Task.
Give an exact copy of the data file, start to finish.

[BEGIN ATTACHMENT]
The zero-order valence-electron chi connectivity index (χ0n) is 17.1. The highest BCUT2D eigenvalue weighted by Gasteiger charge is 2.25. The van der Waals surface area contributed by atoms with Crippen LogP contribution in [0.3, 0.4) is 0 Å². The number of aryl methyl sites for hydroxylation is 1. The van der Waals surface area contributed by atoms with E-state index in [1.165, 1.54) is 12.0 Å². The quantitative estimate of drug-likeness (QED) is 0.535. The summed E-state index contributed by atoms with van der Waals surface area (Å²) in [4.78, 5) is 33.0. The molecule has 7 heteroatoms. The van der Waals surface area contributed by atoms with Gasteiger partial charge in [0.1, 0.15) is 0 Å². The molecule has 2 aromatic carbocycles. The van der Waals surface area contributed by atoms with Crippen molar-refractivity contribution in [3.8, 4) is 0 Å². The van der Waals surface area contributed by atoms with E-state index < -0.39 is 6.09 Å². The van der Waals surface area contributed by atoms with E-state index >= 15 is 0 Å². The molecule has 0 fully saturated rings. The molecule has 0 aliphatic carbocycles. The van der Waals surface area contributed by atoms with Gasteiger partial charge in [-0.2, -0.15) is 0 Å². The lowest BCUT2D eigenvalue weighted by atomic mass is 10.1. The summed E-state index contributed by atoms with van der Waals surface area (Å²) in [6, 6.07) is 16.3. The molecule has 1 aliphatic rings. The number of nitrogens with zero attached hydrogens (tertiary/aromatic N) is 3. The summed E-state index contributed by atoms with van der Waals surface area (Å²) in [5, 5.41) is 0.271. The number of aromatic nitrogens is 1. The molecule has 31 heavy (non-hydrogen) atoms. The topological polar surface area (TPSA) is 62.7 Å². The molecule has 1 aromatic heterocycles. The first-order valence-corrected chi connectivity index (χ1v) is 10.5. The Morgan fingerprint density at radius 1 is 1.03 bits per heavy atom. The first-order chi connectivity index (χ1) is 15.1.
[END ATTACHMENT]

The zero-order valence-electron chi connectivity index (χ0n) is 17.1. The highest BCUT2D eigenvalue weighted by Gasteiger charge is 2.25. The van der Waals surface area contributed by atoms with Crippen LogP contribution in [0.3, 0.4) is 0 Å². The number of aryl methyl sites for hydroxylation is 1. The van der Waals surface area contributed by atoms with E-state index in [1.165, 1.54) is 12.0 Å². The quantitative estimate of drug-likeness (QED) is 0.535. The summed E-state index contributed by atoms with van der Waals surface area (Å²) in [4.78, 5) is 33.0. The molecule has 7 heteroatoms. The van der Waals surface area contributed by atoms with Gasteiger partial charge in [0.1, 0.15) is 0 Å². The molecule has 2 aromatic carbocycles. The van der Waals surface area contributed by atoms with Crippen molar-refractivity contribution in [3.8, 4) is 0 Å². The van der Waals surface area contributed by atoms with E-state index < -0.39 is 6.09 Å². The van der Waals surface area contributed by atoms with E-state index >= 15 is 0 Å². The molecule has 0 fully saturated rings. The molecule has 0 aliphatic carbocycles. The van der Waals surface area contributed by atoms with Gasteiger partial charge in [-0.2, -0.15) is 0 Å². The lowest BCUT2D eigenvalue weighted by atomic mass is 10.1. The summed E-state index contributed by atoms with van der Waals surface area (Å²) in [6, 6.07) is 16.3. The molecule has 1 aliphatic rings. The number of nitrogens with zero attached hydrogens (tertiary/aromatic N) is 3. The summed E-state index contributed by atoms with van der Waals surface area (Å²) in [5, 5.41) is 0.271. The number of aromatic nitrogens is 1. The molecule has 31 heavy (non-hydrogen) atoms. The topological polar surface area (TPSA) is 62.7 Å². The molecule has 1 aromatic heterocycles. The first-order valence-corrected chi connectivity index (χ1v) is 10.5. The Morgan fingerprint density at radius 1 is 1.03 bits per heavy atom. The first-order chi connectivity index (χ1) is 15.1.